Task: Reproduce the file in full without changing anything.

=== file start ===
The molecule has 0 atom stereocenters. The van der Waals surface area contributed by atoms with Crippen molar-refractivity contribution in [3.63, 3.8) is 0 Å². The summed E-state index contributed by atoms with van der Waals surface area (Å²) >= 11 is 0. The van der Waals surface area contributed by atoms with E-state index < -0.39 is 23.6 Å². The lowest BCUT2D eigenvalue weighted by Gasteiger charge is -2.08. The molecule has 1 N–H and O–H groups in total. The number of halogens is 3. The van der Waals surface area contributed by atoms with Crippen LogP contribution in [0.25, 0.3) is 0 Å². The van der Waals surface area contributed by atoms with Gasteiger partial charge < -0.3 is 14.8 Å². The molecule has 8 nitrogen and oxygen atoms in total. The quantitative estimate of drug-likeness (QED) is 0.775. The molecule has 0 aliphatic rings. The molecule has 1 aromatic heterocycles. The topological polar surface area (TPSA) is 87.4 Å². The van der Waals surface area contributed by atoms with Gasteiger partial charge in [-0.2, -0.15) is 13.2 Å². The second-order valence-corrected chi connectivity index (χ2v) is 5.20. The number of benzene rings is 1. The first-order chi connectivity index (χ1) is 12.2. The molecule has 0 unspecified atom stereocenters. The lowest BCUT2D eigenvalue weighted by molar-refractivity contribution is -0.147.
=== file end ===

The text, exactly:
The molecule has 0 atom stereocenters. The van der Waals surface area contributed by atoms with Crippen molar-refractivity contribution in [3.63, 3.8) is 0 Å². The summed E-state index contributed by atoms with van der Waals surface area (Å²) >= 11 is 0. The van der Waals surface area contributed by atoms with E-state index < -0.39 is 23.6 Å². The lowest BCUT2D eigenvalue weighted by Gasteiger charge is -2.08. The molecule has 1 N–H and O–H groups in total. The number of halogens is 3. The van der Waals surface area contributed by atoms with Crippen LogP contribution in [0.25, 0.3) is 0 Å². The van der Waals surface area contributed by atoms with Gasteiger partial charge < -0.3 is 14.8 Å². The molecule has 8 nitrogen and oxygen atoms in total. The quantitative estimate of drug-likeness (QED) is 0.775. The molecule has 0 aliphatic rings. The molecule has 1 aromatic heterocycles. The topological polar surface area (TPSA) is 87.4 Å². The van der Waals surface area contributed by atoms with Gasteiger partial charge in [-0.2, -0.15) is 13.2 Å². The second-order valence-corrected chi connectivity index (χ2v) is 5.20. The number of benzene rings is 1. The first-order chi connectivity index (χ1) is 12.2. The molecule has 0 unspecified atom stereocenters. The lowest BCUT2D eigenvalue weighted by molar-refractivity contribution is -0.147.